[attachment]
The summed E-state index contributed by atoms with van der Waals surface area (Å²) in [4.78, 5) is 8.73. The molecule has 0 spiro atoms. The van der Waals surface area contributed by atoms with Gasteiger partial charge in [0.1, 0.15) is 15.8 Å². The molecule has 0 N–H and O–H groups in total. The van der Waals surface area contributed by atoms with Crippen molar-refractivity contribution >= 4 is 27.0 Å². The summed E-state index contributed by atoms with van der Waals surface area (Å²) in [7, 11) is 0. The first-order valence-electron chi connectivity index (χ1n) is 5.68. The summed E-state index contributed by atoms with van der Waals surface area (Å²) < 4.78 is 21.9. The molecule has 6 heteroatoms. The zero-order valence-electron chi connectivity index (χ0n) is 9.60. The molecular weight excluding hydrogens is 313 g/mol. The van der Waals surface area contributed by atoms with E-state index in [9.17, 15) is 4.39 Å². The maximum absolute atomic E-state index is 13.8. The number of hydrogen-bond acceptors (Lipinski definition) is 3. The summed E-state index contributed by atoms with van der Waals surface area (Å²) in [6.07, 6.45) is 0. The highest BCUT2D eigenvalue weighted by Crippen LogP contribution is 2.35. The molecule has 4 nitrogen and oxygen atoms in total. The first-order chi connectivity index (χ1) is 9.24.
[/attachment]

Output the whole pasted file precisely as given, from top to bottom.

The summed E-state index contributed by atoms with van der Waals surface area (Å²) in [4.78, 5) is 8.73. The molecule has 0 spiro atoms. The van der Waals surface area contributed by atoms with Gasteiger partial charge in [0.1, 0.15) is 15.8 Å². The molecule has 0 N–H and O–H groups in total. The van der Waals surface area contributed by atoms with Crippen molar-refractivity contribution >= 4 is 27.0 Å². The summed E-state index contributed by atoms with van der Waals surface area (Å²) in [7, 11) is 0. The first-order valence-electron chi connectivity index (χ1n) is 5.68. The summed E-state index contributed by atoms with van der Waals surface area (Å²) < 4.78 is 21.9. The molecule has 6 heteroatoms. The zero-order valence-electron chi connectivity index (χ0n) is 9.60. The molecular weight excluding hydrogens is 313 g/mol. The van der Waals surface area contributed by atoms with E-state index in [9.17, 15) is 4.39 Å². The maximum absolute atomic E-state index is 13.8. The number of hydrogen-bond acceptors (Lipinski definition) is 3. The summed E-state index contributed by atoms with van der Waals surface area (Å²) in [6.07, 6.45) is 0. The highest BCUT2D eigenvalue weighted by Crippen LogP contribution is 2.35. The molecule has 4 nitrogen and oxygen atoms in total. The first-order chi connectivity index (χ1) is 9.24.